They graduated a year apart in the early 1970s, though they rarely interacted. Swofford was a Southern academic and a football player; Delany was a cocky point guard living in the moment. But longtime friends and former teammates recall the seeds of authority – and of a future professional rivalry – taking root in Chapel Hill.
More than 40 years later, they’d meet again in Pasadena, Swofford with the latest power play to his name.
The scene was common in those days: a Tau Epsilon Phi brother walking into the fraternity house, hearing Delany before seeing him. There he was, beer in hand, debating some other poor soul.
They talked basketball sometimes, but Delany preferred meatier discussions. Sometimes his housemates would give in, poking the New Jersey transplant with talk about Vietnam or race relations. And away he would go.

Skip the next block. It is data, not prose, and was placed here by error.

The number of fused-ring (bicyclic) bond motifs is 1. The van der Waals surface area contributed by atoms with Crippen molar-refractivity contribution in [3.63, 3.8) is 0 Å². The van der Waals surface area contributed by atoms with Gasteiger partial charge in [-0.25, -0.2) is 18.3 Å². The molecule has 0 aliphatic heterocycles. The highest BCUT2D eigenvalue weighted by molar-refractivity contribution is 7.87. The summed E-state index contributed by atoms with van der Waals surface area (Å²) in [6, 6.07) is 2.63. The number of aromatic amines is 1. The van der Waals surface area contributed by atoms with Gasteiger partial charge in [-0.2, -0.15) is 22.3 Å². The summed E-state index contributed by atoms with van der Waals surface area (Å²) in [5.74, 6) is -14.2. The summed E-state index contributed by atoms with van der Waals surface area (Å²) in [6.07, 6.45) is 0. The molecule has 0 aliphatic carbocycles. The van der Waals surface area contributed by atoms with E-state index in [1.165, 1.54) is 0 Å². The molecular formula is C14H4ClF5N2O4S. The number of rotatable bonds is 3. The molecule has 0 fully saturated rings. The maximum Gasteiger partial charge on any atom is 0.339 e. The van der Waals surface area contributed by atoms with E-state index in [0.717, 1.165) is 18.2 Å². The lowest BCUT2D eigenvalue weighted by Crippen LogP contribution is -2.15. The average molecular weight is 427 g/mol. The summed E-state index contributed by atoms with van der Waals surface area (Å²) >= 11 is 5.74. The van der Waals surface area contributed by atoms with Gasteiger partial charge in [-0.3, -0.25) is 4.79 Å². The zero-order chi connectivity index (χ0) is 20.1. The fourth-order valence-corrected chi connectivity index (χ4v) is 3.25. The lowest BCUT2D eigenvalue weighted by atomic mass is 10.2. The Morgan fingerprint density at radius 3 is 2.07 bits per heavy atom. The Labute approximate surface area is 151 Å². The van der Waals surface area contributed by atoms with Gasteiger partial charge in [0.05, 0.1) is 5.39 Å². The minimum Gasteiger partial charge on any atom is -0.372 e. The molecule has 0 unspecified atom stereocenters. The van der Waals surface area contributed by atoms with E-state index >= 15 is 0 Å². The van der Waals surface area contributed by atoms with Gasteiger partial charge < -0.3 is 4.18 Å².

“There were three categories,” said Art Chansky, who lived in the fraternity house and would go on to write five books about North Carolina sports. “You were either in the debate with Delany, you were on the sidelines watching this, or you walked away shaking your head.”
Delany, the son of two educators, challenged opinions and rules. He arrived in Chapel Hill in 1968 during a new era for the Tar Heels basketball team — Coach Dean Smith began bringing in the nation’s best players, regardless of skin color or where they’d grown up — and for America. During Delany’s coming of age, the United States advanced deeper into Vietnam, saw schools desegregate, and watched the assassinations of Robert Kennedy and Martin Luther King Jr. And he had an opinion on it all.